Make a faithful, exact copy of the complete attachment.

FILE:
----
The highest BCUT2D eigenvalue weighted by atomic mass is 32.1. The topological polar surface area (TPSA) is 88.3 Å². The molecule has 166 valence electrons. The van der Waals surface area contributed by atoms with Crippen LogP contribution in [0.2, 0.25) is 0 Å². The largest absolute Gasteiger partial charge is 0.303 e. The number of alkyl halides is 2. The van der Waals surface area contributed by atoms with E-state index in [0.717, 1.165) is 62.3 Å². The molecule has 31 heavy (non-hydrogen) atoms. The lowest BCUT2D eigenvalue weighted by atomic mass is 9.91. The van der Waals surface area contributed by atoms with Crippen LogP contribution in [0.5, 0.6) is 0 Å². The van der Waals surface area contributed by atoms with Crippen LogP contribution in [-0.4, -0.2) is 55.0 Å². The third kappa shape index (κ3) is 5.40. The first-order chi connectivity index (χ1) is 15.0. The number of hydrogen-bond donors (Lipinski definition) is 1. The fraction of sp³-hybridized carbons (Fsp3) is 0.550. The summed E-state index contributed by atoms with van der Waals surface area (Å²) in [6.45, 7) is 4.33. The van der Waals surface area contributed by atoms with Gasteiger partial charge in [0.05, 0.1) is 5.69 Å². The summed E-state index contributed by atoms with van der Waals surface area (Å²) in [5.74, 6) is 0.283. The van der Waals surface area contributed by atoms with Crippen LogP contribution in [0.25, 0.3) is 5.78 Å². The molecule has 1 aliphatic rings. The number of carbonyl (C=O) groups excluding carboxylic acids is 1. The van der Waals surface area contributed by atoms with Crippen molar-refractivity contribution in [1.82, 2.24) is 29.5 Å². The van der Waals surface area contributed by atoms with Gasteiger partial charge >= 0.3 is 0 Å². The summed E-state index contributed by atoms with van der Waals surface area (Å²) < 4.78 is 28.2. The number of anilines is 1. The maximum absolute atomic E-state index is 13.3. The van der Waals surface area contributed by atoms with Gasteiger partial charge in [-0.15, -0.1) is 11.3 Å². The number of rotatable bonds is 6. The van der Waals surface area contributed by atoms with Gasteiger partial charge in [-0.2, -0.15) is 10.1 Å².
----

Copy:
The highest BCUT2D eigenvalue weighted by atomic mass is 32.1. The topological polar surface area (TPSA) is 88.3 Å². The molecule has 166 valence electrons. The van der Waals surface area contributed by atoms with Crippen LogP contribution in [0.2, 0.25) is 0 Å². The largest absolute Gasteiger partial charge is 0.303 e. The number of alkyl halides is 2. The van der Waals surface area contributed by atoms with E-state index in [0.717, 1.165) is 62.3 Å². The molecule has 31 heavy (non-hydrogen) atoms. The lowest BCUT2D eigenvalue weighted by atomic mass is 9.91. The van der Waals surface area contributed by atoms with Crippen LogP contribution in [0.5, 0.6) is 0 Å². The van der Waals surface area contributed by atoms with Crippen LogP contribution in [-0.4, -0.2) is 55.0 Å². The third kappa shape index (κ3) is 5.40. The first-order chi connectivity index (χ1) is 15.0. The number of hydrogen-bond donors (Lipinski definition) is 1. The fraction of sp³-hybridized carbons (Fsp3) is 0.550. The summed E-state index contributed by atoms with van der Waals surface area (Å²) in [6.45, 7) is 4.33. The van der Waals surface area contributed by atoms with Gasteiger partial charge in [0.05, 0.1) is 5.69 Å². The summed E-state index contributed by atoms with van der Waals surface area (Å²) in [5.74, 6) is 0.283. The van der Waals surface area contributed by atoms with Crippen LogP contribution in [0.25, 0.3) is 5.78 Å². The molecule has 1 aliphatic rings. The number of carbonyl (C=O) groups excluding carboxylic acids is 1. The van der Waals surface area contributed by atoms with Crippen molar-refractivity contribution in [1.82, 2.24) is 29.5 Å². The van der Waals surface area contributed by atoms with Gasteiger partial charge >= 0.3 is 0 Å². The summed E-state index contributed by atoms with van der Waals surface area (Å²) < 4.78 is 28.2. The number of anilines is 1. The maximum absolute atomic E-state index is 13.3. The van der Waals surface area contributed by atoms with Gasteiger partial charge in [-0.15, -0.1) is 11.3 Å². The number of rotatable bonds is 6. The van der Waals surface area contributed by atoms with Gasteiger partial charge in [-0.2, -0.15) is 10.1 Å².